Langston Hines and his mom have learned what to buy at the grocery store and how to sneak vegetables into meals.

Langston Hines and his mom have learned what to buy at the grocery store and how to sneak vegetables into meals.

Signs of Trouble

If your child's weight is a concern, sit them down for a one-on-one chat. "Ask them what they're eating for lunch at school. Find out if they are getting up during the night and eating," suggests pediatrician Traci Lamothe. "You can't be with them 24/7, so you need to ask." Once you have a rough idea of your child's diet, seek professional guidance; first step: get your child's body mass index (BMI) measured. If his BMI is greater than the eighty-fifth percentile of the national average for their age and height, he's overweight. If his BMI is over the ninety-fifth percentile, he is obese, in which case, ask your pediatrician for an immediate plan of action. "If we can even keep a child's weight the same, their BMI will naturally drop," says Lamothe. "They'll keep growing in height, but their weight will be the same, and they'll have a healthier BMI."

When talking with your child about obesity, focus on his habits rather than his size. Dr. Kristen Rager, director of adolescent medicine at Levine Children's Hospital, kicks off appointments with obese children by asking how they feel about their health. "That's a good question to start a discussion about lifestyle habits. I don't like to make it about the weight," she says. "Many different body types are healthy, and I don't want my patients to believe that good health equals being skinny." Once the child commits to a healthy lifestyle, the rest is up to the parents, who need to read nutrition labels carefully, to pack healthful school lunches, and to encourage exercise.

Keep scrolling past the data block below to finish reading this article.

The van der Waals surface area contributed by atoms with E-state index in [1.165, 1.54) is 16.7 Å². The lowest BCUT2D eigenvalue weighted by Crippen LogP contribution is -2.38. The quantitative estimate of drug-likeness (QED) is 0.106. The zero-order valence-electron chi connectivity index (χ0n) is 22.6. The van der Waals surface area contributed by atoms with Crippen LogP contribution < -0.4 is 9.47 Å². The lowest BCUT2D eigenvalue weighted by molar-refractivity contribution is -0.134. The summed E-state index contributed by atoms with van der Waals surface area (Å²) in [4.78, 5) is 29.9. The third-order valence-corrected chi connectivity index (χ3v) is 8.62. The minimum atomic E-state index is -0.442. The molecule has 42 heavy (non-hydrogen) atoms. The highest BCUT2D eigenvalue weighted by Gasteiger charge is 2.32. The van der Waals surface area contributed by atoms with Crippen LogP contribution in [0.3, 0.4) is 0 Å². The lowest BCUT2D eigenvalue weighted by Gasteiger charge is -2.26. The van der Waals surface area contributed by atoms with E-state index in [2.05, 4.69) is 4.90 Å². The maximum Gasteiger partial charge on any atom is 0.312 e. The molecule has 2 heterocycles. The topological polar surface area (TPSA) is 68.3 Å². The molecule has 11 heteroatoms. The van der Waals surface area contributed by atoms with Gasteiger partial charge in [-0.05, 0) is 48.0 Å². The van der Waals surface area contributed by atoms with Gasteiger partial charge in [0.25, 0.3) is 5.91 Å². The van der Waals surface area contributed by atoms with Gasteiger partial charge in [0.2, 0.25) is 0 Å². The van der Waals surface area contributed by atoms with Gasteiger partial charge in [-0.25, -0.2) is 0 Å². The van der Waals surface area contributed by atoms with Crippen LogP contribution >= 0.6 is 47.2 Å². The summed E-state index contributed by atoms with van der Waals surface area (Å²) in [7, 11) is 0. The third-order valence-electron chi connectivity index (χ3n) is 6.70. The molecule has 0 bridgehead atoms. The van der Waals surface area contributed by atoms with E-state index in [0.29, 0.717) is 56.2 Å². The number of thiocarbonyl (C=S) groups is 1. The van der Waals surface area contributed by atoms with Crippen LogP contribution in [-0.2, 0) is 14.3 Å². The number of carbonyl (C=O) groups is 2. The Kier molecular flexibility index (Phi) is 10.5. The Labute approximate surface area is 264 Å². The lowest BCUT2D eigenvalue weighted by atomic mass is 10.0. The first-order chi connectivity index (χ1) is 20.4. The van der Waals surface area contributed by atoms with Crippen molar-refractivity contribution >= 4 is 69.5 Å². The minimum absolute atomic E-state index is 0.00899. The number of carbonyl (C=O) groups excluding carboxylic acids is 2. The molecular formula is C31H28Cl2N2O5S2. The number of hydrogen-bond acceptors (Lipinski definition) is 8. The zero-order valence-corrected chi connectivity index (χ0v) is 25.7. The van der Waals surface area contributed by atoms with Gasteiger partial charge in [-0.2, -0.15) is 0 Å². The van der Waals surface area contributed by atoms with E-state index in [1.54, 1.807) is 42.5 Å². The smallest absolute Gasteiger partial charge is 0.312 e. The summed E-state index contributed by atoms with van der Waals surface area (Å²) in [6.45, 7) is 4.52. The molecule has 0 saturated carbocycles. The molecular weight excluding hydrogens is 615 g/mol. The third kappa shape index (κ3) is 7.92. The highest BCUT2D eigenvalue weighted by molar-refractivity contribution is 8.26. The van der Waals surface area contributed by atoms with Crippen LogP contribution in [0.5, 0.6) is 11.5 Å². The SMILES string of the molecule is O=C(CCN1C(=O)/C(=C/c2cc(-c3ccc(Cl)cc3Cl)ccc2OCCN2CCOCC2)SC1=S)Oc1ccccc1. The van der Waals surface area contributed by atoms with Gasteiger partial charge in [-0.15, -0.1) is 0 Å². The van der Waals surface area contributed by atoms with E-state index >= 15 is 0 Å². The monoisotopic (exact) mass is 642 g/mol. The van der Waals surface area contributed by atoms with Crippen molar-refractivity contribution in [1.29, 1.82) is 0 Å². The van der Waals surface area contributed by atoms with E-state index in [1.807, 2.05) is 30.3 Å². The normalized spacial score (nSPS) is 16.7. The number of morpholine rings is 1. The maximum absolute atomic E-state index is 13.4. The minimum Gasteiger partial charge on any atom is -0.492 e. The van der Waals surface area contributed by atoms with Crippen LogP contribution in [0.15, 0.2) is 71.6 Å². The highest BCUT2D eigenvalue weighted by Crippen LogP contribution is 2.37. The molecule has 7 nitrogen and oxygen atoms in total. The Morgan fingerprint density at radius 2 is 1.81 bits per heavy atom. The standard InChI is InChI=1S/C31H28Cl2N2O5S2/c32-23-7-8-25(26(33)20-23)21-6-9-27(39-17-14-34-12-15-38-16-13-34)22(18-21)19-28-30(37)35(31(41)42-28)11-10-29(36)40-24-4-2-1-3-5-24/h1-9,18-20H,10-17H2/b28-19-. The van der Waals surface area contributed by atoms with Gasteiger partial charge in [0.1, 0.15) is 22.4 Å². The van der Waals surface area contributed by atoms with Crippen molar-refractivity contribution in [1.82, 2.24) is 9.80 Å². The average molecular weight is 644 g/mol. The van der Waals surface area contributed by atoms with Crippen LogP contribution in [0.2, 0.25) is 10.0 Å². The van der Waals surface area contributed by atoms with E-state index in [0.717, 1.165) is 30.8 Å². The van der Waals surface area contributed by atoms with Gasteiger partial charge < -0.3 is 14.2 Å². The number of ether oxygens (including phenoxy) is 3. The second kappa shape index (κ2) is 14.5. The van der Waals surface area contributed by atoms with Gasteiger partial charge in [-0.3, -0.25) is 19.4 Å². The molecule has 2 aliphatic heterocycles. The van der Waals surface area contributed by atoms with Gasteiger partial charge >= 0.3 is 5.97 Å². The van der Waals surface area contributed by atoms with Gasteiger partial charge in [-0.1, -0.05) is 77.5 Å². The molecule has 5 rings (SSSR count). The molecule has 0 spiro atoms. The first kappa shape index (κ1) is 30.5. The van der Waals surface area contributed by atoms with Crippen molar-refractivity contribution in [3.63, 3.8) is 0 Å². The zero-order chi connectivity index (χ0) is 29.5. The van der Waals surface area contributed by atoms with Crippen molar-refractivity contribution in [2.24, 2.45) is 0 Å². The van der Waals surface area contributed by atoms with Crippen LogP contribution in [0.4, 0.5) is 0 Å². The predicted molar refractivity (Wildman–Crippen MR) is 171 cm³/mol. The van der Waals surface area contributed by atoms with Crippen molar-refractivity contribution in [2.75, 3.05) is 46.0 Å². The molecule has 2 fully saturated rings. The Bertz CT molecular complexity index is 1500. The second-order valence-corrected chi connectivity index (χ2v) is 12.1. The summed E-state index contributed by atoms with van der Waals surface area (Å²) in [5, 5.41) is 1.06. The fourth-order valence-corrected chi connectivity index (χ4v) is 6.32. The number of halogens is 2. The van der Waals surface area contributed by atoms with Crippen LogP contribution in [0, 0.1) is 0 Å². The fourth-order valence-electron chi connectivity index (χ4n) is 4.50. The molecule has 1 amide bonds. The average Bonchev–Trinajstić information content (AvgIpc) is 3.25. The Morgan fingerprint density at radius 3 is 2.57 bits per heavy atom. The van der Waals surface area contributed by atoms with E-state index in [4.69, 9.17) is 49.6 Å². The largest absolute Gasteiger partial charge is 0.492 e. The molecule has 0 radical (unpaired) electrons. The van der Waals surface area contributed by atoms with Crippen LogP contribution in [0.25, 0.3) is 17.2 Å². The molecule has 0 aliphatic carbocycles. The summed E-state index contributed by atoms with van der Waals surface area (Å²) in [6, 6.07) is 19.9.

Who's Helping

InnerAction! Program at the Presbyterian Center for Preventive Cardiology

Alarmingly, the 2007 TFAH survey predicts that today's children are likely to be the first generation to live
shorter, less healthy lives than their parents. Nationally, 25 million children are already overweight. Fortunately, childhood obesity can be controlled and combated. Through the eight-week InnerAction! Program, the Presbyterian Center for Preventive Cardiology teaches families about nutrition. The program is designed for children between the ages of eight and fourteen and costs $150 per child. Participants meet once a week for an hour to learn about healthy lifestyle choices. Nicole Martin, a health educator coordinator with Presbyterian Preventive, says that the program is all about having fun. "They don't have to be on the treadmill and be bored to tears to be exercising," says Martin. "We have them running obstacle courses, playing with exercise balls, doing the hula hoop. There's something for everyone to enjoy."

While the children jump and play, the parents attend a nutrition course. "We ask how often the parents let their kids splurge on doughnuts," says Martin. "Then we put several teaspoons of Crisco in their palm and ask if they would feed their child that.

It's a real ‘aha!' moment." Leticia Hines says the program has helped her and her son Langston, nine. "They taught me what products to buy, and actually gave us a list of food brands to avoid," says Hines. "They gave us good kids' recipes. My son doesn't like vegetables, so these recipes let me sneak vegetables in." A self-proclaimed vegetable hater, Langston now enjoys brown rice with squash and green peppers. "The recipes are really good," Langston admits. "It's hard to believe that they're really healthy!" For more information about InnerAction!, call Presbyterian Preventive at 704-316-3728.

By the Numbers

According to a 2007 study by the nonprofit organization Trust for America's Health (TFAH), North Carolina has the fifth-highest rate of childhood obesity in the nation. In the Tar Heel State, 19.3 percent of children are considered obese, compared to only 14.8 percent nationally, and the five "fattest" states for children were all located in the South. Dr. Traci Lamothe, a pediatrician with Ballantyne Pediatric Associates, is hoping to change that through education. "The problem is about lifestyle and, luckily, that can be changed," she says. Many Southerners have a penchant for deep-fried fare, sausage gravy, and grits dripping with butter—delicious, but not very healthful. Parents are passing naughty noshing practices (and serious health risks) along to their children. "The hardest part about kids losing weight is getting the parents to change lifelong habits," says Lamothe. "The entire family needs to make changes."

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